There’s nothing more inspiring than debut authors, which is why I’m thrilled to be part of the 2013 Debut Author Bash, organized by YA Reads. Today I’ve got a wonderful guest post by Claire M. Caterer, whose debut book is the middle-grade adventure The Key & the Flame, published by Simon & Schuster imprint Margaret K. McElderry Books.
And Claire’s giving away a signed copy of the hardcover book. Leave a comment and you’ll be entered. One commenter will be randomly selected on Oct. 8.
Here’s the synopsis of The Key & the Flame, which is an American Booksellers for Children New Voices pick:
An ancient key grants three children passage to an amazing world where a ruthless king seeks to obliterate magic forever. If 11-year-old Holly can unlock the magic within herself, she just might find a way to get them all home—unless the king finds her first. The Key & the Flame is the first in a five-part fantasy adventure series for ages 8 and up.
Sounds wonderful! I can’t wait to read it.
Now I’ll turn it over to Claire, who’ll tell us: “What I Learned From My Debut Year.”
It was nearly two years ago that I got that wonderful, heart-stopping Call (“Guess what?! Someone wants to publish your book!”). And I’m nearing the end of the Year in Which I Was Published, when I finally got to hold a hardbound copy of The Key & the Flame in my very own hands (and yes, wept just a little). So what have I learned? Plenty. But I’ll limit it to Seven Very Important Things.
1. Structure Your Writing Time.
In my happy-go-lucky, pre-publication writing days, I wrote whenever I felt like it. I worked at home, so I could structure my own time. I tried to write for the first two hours of the workday, when I was at my most creative. But I thought that being flexible meant that I could chat on the phone instead of write, or do the laundry instead of write, or walk the dog instead of write.
Getting a publication contract meant that other people depended on my keeping a consistent working schedule. That meant—means—that voicemail handles the telephone. The laundry piles up. I walk the dog early in the morning. During my writing time, I write.
2. Make Time for Promotional Stuff.
Another good reason for writing first thing in the morning: It isn’t my only job. Promotional tasks took a lot more time this past year than I thought they would—on average, one to two hours a day. You all know that writers are responsible for that stuff, right? Stuff like:
- blog posts and interviews
- Twitter, Facebook, and Goodreads updates
- designing promotional items like bookmarks, stickers, author bookplates, signage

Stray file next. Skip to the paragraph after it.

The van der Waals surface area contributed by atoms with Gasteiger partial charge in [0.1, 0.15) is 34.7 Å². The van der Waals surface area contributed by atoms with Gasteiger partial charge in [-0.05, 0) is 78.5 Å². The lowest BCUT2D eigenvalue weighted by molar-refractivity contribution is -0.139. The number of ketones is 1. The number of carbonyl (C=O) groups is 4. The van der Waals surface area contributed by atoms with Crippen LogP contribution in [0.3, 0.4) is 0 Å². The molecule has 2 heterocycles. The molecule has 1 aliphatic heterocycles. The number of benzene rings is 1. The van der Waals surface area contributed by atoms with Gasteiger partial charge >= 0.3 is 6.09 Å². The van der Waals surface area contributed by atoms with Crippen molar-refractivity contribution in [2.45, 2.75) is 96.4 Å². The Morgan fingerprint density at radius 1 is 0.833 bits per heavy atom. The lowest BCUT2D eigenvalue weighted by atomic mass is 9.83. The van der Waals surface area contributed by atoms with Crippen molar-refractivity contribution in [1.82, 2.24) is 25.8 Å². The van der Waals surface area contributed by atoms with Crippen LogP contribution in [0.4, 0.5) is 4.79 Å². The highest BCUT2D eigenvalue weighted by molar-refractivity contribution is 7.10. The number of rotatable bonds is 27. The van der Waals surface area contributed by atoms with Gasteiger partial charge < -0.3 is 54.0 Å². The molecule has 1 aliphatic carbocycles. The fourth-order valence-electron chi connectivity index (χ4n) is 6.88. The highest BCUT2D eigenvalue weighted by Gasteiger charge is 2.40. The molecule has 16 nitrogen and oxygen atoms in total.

- planning a book launch
- setting up author events and presentations, including school visits
Make time for them. You will need it.
Book publishing is a sloooowww process. Slothlike, in fact. You think it’s not moving, but oh! It just blinked an eyelid. Hang on, it might do something else after a month or two.
The steps toward publication seem to take forever: finalizing the contract (4 months), finishing the cover (4 months), the editorial process (4 months), the production phase of copyediting and proofreading (5 months). Many of them overlap, but still, the time period between the Call and my publication date was 17 months. That timeline is not only reasonable, it’s far longer for some people.
4. Make Friends with Other Writers.
There will come a time when Hubby, Wife, or Special Someone Else tires of listening to the whinings of the neurotic author. Best Friend, Sister, and Mom start to wonder why you’re always complaining when your lifelong dream is coming true. They mutter to each other and turn a deaf ear.
That’s why you have writer friends. They’re super easy to find online—the internet forum was basically invented for socially awkward, introverted people—and you will kiss your mouse every time you virtually chat with them. They get it, as no one else will.
5. Stop Reading About Your Writer Friends.
You’ll love your new writer friends. You’ll rejoice at their successes. You’ll be their number one cheerleader. You’ll be so selfless that you’ll think, Ha! I guess that nasty imp named Envy doesn’t live in my brain. Lucky me!
At some point, the envy imp will rise and attack. You’ll see all the starred reviews and movie deals and fan mail your colleagues are getting, and one day it will start to burn. That’s when you stop reading. Stop comparing. It sounds corny, but yes, everyone’s path is different. Chances are the people you envy are envying someone else—maybe even you. Don’t give that nasty imp any head space, because it will eat you alive from the inside out. If that sounds unpleasant, trust me: It is.
7. Write Down What Works.
If you want Year Two to go more smoothly than Year One, write down what works for you. Keep a journal, notebook, notes on the wall, whatever. Which do-it-yourself bookmark printer is easiest and cheapest? Was the blog tour a huge waste of time or did it result in a lot of good exposure? Who became your champions and fans? (Love them. Cherish them. Shower them with hugs and free stuff.) Which bookstores were enthusiastic and helpful? You’ll want those notes later, so keep them organized.
6. Keep Writing, No Matter What.
It’s the cure for all the angst: The how-many-books-am-I-selling angst; the everyone’s-better-than-I-am angst; the what-if-no-one-comes-to-my-launch angst. Stick to your writing schedule like a barnacle to a barge. Disappear into your head and talk to your imaginary friends. Not only will you get something done (because you want to write another book, right?), you will silence the noise of the insanity around you, and that will be a blessed relief. Writing is what this whole gig is about, anyway. Remember?